Last post, I wrote about how the FCC required broadcasters to demonstrate their adherence to rules that purport to advance a notion of community outreach. This is an important issue, since it relates to why the media has the bias it has, when reporting current events, or more importantly, how it reports the news. Diversity is the aim of current FCC regs, and the question must be asked, why?
How is it that a broadcaster must address issues of diversity, when that broadcaster is engaged in serving a certain number of viewers/listeners in his broadcast footprint?
What kind of diversity exists within the area described by this map? The Great Northwest! Portlandia!
Not much. Seventy-three percent white. Nine percent Hispanic or Latino. Eight percent Asian. Eight percent Black. About three percent from the Tribes. Three and an half percent, anything else.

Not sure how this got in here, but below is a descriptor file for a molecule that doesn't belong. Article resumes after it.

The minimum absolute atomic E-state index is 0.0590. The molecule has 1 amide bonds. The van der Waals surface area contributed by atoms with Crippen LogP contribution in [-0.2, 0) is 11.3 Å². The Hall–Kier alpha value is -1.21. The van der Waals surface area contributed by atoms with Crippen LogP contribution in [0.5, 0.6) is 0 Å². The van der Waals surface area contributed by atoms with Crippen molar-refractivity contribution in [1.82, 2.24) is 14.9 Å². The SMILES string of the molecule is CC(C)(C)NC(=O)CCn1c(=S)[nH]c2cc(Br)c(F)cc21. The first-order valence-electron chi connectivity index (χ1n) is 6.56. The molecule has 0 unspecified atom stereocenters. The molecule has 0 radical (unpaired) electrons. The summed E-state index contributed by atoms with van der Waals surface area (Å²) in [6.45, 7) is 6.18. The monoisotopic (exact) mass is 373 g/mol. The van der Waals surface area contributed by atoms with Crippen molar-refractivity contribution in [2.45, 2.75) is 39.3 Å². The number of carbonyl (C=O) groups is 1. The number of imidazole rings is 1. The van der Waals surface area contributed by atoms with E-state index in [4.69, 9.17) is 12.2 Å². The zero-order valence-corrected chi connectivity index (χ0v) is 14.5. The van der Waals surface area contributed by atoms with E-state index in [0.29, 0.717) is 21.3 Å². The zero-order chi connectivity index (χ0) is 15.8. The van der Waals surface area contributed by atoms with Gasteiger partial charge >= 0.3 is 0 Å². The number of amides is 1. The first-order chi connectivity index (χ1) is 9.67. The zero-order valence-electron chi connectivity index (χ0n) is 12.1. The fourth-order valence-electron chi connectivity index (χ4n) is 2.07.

But, that's just race. When it comes to sex, men are the minority, with a ration for every 100 women 18+, there are 97.8 males. When it comes to age, those who are between the ages of 25 to 44 are the plurality, with 34.7 percent of the population. 18 to 24, ten-point-three. 45-64, 22.4 percent, and around eleven and a half percent for people 65 and older.
A government mandated policy of diversity would needs include such statistical data. But, what about religious discrimination? What about education discrimination? What about sexual preference discrimination?
What would a "perfectly diverse" company look like? In my opinion, like a zoo. Representative elements from each of these "diverse" populations. It's not my opinion of what a company should even attempt to adopt. What value can there be to a company, to be able to show diversity, without showing that there are elements of cohesion that drive the company? Are those elements of cohesion racial, sexual, gender purity?